Entries in 2016 Presidential Election (24)


Fourth of July Is a Reprieve for 2016 Presidential Contenders

Photo By Bill Clark/Roll Call(WASHINGTON) -- Traditionally a day when politicians march in patriotic parades and press the flesh of their constituents, this Independence Day is turning out to be more of a chance for rest and relaxation for some of the potential Republican and Democratic 2016 presidential contenders.

Many of those generating buzz as possible candidates to replace President Obama in 2016 will be using the Fourth of July to get a break from the attention.

New Jersey Gov. Chris Christie and Rep. Paul Ryan, R-Wis., are two exceptions. Christie and his family will lead the 103rd annual Ridgewood Fourth of July Parade, while Ryan will participate in the Racine Fourth Fest Parade.

But many of their possible 2016 competitors will be much further from the public eye, according to representatives for each of the politicians.

Maryland Gov. Martin O’Malley, a Democrat, will be “spending time with his family.

Sen. Rand Paul, R-Ky., will also be with family.

Former Sen. Rick Santorum is on vacation in South Carolina.

Sen. Marco Rubio, R-Fla., is on a “long-planned summer vacation with his kids.”

Former Florida Gov. Jeb Bush and Sen. Ted Cruz, R-Tex., have no public events planned for the holiday, although Cruz did release a video to commemorate the occasion.

But they will all soon be back to work, including former Secretary of State Hillary Clinton, who did not release a July 4 schedule but is planning to deliver a keynote speech in Pennsylvania at a Bryn Mawr College symposium on female leaders of “post-conflict” countries July 9.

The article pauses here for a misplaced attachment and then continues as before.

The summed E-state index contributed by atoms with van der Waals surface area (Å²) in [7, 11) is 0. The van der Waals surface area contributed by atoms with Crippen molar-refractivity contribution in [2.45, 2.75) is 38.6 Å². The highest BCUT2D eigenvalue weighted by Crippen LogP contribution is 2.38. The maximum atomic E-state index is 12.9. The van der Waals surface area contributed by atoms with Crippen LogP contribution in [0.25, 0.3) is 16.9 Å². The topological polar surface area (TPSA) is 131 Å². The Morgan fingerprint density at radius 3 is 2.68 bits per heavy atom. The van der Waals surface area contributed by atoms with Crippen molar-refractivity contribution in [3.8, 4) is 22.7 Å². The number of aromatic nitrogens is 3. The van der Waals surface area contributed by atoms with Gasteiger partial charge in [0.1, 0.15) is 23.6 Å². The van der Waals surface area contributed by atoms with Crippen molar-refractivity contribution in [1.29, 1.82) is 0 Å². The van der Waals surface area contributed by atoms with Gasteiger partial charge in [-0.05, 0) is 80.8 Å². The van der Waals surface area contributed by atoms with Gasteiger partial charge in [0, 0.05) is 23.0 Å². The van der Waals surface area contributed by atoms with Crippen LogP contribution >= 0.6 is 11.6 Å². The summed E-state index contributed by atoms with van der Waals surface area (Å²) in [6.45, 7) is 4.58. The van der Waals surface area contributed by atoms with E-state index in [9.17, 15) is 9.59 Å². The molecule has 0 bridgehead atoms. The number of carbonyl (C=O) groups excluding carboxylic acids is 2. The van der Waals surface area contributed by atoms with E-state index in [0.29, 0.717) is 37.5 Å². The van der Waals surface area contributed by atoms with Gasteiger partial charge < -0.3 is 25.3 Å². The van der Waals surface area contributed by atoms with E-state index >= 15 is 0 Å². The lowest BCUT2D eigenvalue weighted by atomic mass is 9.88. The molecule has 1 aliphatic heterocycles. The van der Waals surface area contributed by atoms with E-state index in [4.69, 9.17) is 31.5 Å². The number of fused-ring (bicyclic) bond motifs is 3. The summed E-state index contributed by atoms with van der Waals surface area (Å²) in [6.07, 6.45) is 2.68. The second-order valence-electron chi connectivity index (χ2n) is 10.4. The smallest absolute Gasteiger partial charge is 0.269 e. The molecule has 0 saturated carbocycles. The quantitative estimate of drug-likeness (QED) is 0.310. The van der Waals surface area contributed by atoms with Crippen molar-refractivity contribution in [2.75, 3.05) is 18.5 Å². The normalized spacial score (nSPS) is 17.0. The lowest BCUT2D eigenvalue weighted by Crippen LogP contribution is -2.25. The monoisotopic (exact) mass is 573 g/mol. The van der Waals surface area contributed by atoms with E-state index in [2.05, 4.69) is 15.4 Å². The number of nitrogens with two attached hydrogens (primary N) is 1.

Copyright 2013 ABC News Radio


David Plouffe: Hillary Clinton Is Democratic Frontrunner If She Runs in 2016

Photo by Alex Wong/Getty Images(WASHINGTON) -- Bloomberg TV contributor David Plouffe, who ran President Obama’s 2008 campaign for president, said during an exclusive to web interview with This Week, that former Secretary of State Hillary Clinton would be the Democratic frontrunner if she chooses to run for the White House in 2016, but added that others, including Vice President Joe Biden will look at potentially running for the presidency.

“If she runs in the primary, she’s the frontrunner. Obviously the vice president is someone who will take a look at this. We have other governors and senators who will take a look at it. But I think, you know if she were to run, she would be an enormously strong candidate in the primary,” Plouffe said.